*5* This not-actually-gratuitous reference to the “Prioress’s Tale” gives me the opportunity to re-plug a poetry video my Chaucer students made a few years ago, remixing Patience Agbabi’s poem “Sharps an’ Flats,” from her collection Telling Tales, which is itself remixing the “Prioress’s Tale.” Go watch it. Seriously. It’s so much better than anything I’m writing here.

Works Cited

Agbabi, Patience. Telling Tales. Edinburgh: Canongate, 2014.

Camp, Cynthia Turner. “The Sunday Saint: Keeping a Holy ‘Merchant’s Time’ in the Middle English Life of Erasmus.” Saints as Intercessors between the Wealthy and the Divine: Art and Hagiography among the Merchant Classes. Ed. Emily D. Kelley and Cynthia Turner Camp. Routledge, forthcoming.

The Chichester Cathedral Prayer Book: Written and Illuminated in England by a Lancastrian Scribe and Artist during the Episcopate of Reginal Pecock (1450-1457). London, Chiswick Press, [1907].

“Erasmus.” Samlung Altenglischer Legenden. Ed. C. Horstmann. Heilbronn: Verlag von Gebr. Henninger, 1878. 198-203.

Holsinger, Bruce. “Liturgy.” Oxford Twenty-First Century Approaches to Literature: Middle English. Ed. Paul Strohm. Oxford: Oxford UP, 2007. 295-314.


All links go to manuscript descriptions; most manuscript descriptions link forward to digitized images. Note that this list only includes manuscripts that I have either looked at online or that have detailed enough manuscript descriptions to tell me what’s in a suffrage or rubric; I have identified the existence of additional Erasmus suffrages that I have not yet examined. And of course the results are skewed toward high status manuscripts of art historical value, since those are more frequently digitized. I welcome any additions and/or corrections.

Erasmus suffrages that mention Sunday, in the prologue/rubric or within the text itself

  1. 1. Baltimore, Walters Art Museum, MS W.163, fols. 147r-149r. (Prayer Book of Bishop Leonhard von Laymingen of Passau) Passau, Germany, c. 1440. (A different version of the Long Suffrage that substitutes “die resurrectionis” for “in dei dominica”)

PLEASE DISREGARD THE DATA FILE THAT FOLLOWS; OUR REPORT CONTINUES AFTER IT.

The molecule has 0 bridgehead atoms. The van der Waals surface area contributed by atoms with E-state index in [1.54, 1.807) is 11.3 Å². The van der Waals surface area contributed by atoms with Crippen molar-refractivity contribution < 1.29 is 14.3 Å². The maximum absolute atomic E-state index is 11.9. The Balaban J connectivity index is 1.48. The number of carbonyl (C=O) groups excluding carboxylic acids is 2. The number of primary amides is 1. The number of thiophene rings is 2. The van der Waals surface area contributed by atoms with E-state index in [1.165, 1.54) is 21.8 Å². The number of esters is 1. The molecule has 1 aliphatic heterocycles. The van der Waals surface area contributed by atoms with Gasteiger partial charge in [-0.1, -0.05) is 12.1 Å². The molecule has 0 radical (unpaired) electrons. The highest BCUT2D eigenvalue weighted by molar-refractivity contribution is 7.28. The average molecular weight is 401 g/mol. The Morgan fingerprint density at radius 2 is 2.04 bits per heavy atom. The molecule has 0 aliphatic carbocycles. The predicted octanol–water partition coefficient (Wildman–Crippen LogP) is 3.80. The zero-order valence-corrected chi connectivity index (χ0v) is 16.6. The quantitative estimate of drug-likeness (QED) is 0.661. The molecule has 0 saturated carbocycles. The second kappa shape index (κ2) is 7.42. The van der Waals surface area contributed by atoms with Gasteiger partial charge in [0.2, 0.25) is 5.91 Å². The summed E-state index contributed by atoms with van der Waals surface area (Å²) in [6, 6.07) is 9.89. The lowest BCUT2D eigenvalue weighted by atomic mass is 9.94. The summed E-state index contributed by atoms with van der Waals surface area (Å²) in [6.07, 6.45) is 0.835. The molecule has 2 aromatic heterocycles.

2. 2. Baltimore, Walters Art Museum, MS W.202, fols. 39r-40v. England, 1460-70. (Long Suffrage for Erasmus that contains the phrase “qui in die dominico deo oblatus fuisti.”)
  3. 3. Baltimore, Walters Art Museum, MS W.426, fols. 145v-52v. Bruges, c.1510-20. (German suffrage that seems to be related somehow to the “qui in die dominico deo oblatus fuisiti” version.)
  4. 4. Baltimore, Walters Art Museum, MS W.437, fols. 107r-108r (Aussem Hours). Cologne, early 16th c. (Seems to be a German version of the Long Suffrage? The opening rubric also seems to assert that this prayer is efficacious on Sundays.)
  5. 5. Baltimore, Walters Art Museum, MS W.439, 65v-70r (Hours of Adulph of Cleves). Ghent, 1480s. (Long Suffrage for Erasmus with the phrase  “qui in die dominico deo oblatus fuisiti.”)
  6. 6. Baltimore, Walters Art Musuem, MS W.918, fols. 190v-192r. Zwolle, Netherlands, c. 1470. (Dutch suffrage that seems similar to the Aussem Hours German-language suffrage.)
  7. 7. Bensançon, BM, MS 155, f. 118v ff.  Flanders, late 15/early 16c. (Flemish suffrage with “sondach”)’Besan%E7on – BM – ms. 0155’&NUMBER=7&GRP=0&REQ=((‘Besan%E7on – BM – ms. 0155’) :REFD )&USRNAME=nobody&USRPWD=4$4P&SPEC=9&SYN=1&IMLY=&MAX1=1&MAX2=100&MAX3=100&DOM=All               
  8. 8. London, British Library, MS Add. 50005, f. 159v-161v. Utrecht?, 1410-20. (Dutch version of the Long Suffrage?)
  9. 9. London, British Library, MS Harley 1251 (Hours of Eleanor of Worcester), f. 33vff. England, made in Rouen, 1430-1440. (Version of the  Long Suffrage that contains the phrase “qui in die dominico deo oblatus fuisti.”)